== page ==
Rhetorical (ir)responsibility in the Australian Parliament: Resurrecting Aristotle’s deliberative rhetoric as means to ethical, rational, and constructive climate change debate

Simon McLaughlin*, Franzisca Weder

*Corresponding author for this work

Publication: Scientific journalJournal articlepeer-review


In this conceptual paper, we differentiate between political decisions and the conversations where these decisions are discussed and facilitated. We complement existing work on argumentation in political communication by applying Aristotle’s Rhetoric to the study of climate change debate. We show how Aristotle’s principles for ethical and rational political speech work toward audience trust and encourage deliberative debate and decisionmaking. Our deliberative perspective is supported by a case study analysis of Australia’s parliamentary climate change debate. We resurrect Aristotle’s Rhetoric both as an analytical tool for critical analysis and a potential framework for constructive climate change debate. Following the conceptualisation of parliamentary debate as a conversational space where decision-making processes are facilitated, we introduce Aristotle’s Rhetoric and the concept of ‘rhetorical responsibility’, which is further explored and exemplified in the case study. We conclude with future research questions for discourse and political communication studies.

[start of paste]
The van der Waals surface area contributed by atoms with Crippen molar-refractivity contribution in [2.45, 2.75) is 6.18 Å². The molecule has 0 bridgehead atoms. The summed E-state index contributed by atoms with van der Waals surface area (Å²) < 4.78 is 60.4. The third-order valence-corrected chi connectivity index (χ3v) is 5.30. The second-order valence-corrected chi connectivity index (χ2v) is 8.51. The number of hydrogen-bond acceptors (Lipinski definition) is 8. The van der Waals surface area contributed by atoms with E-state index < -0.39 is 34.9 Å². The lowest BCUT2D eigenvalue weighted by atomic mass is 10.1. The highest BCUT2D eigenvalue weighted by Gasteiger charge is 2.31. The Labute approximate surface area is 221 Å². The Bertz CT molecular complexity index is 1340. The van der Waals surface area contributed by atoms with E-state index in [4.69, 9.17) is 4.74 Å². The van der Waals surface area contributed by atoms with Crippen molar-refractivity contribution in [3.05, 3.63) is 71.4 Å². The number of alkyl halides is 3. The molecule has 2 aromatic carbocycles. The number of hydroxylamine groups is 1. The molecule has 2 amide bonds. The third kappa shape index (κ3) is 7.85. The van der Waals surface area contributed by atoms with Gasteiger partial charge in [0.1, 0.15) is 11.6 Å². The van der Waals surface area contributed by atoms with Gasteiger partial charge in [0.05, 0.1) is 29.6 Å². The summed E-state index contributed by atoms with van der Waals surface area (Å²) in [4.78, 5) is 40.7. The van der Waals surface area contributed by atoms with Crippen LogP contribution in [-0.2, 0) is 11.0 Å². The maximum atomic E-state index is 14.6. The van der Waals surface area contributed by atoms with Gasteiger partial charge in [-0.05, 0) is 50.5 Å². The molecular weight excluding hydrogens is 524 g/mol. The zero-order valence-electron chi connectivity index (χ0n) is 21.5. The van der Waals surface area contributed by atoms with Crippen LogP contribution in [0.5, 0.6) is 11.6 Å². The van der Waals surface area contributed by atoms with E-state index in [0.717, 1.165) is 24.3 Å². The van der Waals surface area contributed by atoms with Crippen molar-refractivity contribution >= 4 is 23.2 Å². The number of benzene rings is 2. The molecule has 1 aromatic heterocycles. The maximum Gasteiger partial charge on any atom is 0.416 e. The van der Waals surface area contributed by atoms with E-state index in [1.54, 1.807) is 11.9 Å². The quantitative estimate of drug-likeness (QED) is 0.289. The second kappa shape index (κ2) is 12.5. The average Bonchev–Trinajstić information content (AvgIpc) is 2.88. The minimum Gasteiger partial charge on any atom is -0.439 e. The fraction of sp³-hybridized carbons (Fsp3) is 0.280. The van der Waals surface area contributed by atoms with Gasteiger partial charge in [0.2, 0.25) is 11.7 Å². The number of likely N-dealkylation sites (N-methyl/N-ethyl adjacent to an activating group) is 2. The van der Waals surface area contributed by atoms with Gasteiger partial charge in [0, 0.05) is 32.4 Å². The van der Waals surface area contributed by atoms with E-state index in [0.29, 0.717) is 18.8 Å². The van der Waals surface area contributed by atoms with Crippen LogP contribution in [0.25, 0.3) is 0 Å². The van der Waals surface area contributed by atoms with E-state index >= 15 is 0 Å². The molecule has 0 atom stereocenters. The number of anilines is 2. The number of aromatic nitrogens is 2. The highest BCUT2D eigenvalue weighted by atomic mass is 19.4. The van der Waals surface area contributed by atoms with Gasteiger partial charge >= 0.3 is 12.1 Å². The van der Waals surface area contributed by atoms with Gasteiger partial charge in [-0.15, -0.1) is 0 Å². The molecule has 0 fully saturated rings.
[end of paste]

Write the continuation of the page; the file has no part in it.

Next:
Original languageEnglish
Pages (from-to)622-639
Number of pages18
JournalJournal of Language and Politics
Issue number5
Publication statusPublished - 9 Nov 2023
Externally publishedYes

Bibliographical note

Publisher Copyright:
© 2023 John Benjamins Publishing Company.

Austrian Classification of Fields of Science and Technology (ÖFOS)

  • 508006 Communication theory
  • 602041 Rhetoric


  • Aristotle’s deliberative rhetoric
  • audience conviction
  • climate change debate
  • constructive political speech
  • ethical and rational argumentation
  • political communication
  • practical reasoning

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